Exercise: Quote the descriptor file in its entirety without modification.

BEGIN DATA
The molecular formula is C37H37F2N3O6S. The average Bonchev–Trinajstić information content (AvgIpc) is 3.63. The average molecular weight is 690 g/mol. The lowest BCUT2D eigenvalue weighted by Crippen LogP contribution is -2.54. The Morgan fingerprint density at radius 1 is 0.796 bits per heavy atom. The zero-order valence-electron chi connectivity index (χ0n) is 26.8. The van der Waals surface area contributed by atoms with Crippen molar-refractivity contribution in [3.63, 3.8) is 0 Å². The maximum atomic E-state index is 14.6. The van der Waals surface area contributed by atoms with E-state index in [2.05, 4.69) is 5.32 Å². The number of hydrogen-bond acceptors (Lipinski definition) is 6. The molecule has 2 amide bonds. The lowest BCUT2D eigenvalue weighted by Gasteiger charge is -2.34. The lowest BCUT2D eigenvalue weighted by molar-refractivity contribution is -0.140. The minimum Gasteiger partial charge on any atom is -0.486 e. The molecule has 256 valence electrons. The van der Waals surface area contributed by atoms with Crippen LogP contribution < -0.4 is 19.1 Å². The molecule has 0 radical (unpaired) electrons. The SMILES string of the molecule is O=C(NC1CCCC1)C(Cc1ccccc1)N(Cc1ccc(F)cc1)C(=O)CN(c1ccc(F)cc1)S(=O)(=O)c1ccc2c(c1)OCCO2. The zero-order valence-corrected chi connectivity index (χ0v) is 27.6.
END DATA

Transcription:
The molecular formula is C37H37F2N3O6S. The average Bonchev–Trinajstić information content (AvgIpc) is 3.63. The average molecular weight is 690 g/mol. The lowest BCUT2D eigenvalue weighted by Crippen LogP contribution is -2.54. The Morgan fingerprint density at radius 1 is 0.796 bits per heavy atom. The zero-order valence-electron chi connectivity index (χ0n) is 26.8. The van der Waals surface area contributed by atoms with Crippen molar-refractivity contribution in [3.63, 3.8) is 0 Å². The maximum atomic E-state index is 14.6. The van der Waals surface area contributed by atoms with E-state index in [2.05, 4.69) is 5.32 Å². The number of hydrogen-bond acceptors (Lipinski definition) is 6. The molecule has 2 amide bonds. The lowest BCUT2D eigenvalue weighted by Gasteiger charge is -2.34. The lowest BCUT2D eigenvalue weighted by molar-refractivity contribution is -0.140. The minimum Gasteiger partial charge on any atom is -0.486 e. The molecule has 256 valence electrons. The van der Waals surface area contributed by atoms with Crippen LogP contribution < -0.4 is 19.1 Å². The molecule has 0 radical (unpaired) electrons. The SMILES string of the molecule is O=C(NC1CCCC1)C(Cc1ccccc1)N(Cc1ccc(F)cc1)C(=O)CN(c1ccc(F)cc1)S(=O)(=O)c1ccc2c(c1)OCCO2. The zero-order valence-corrected chi connectivity index (χ0v) is 27.6.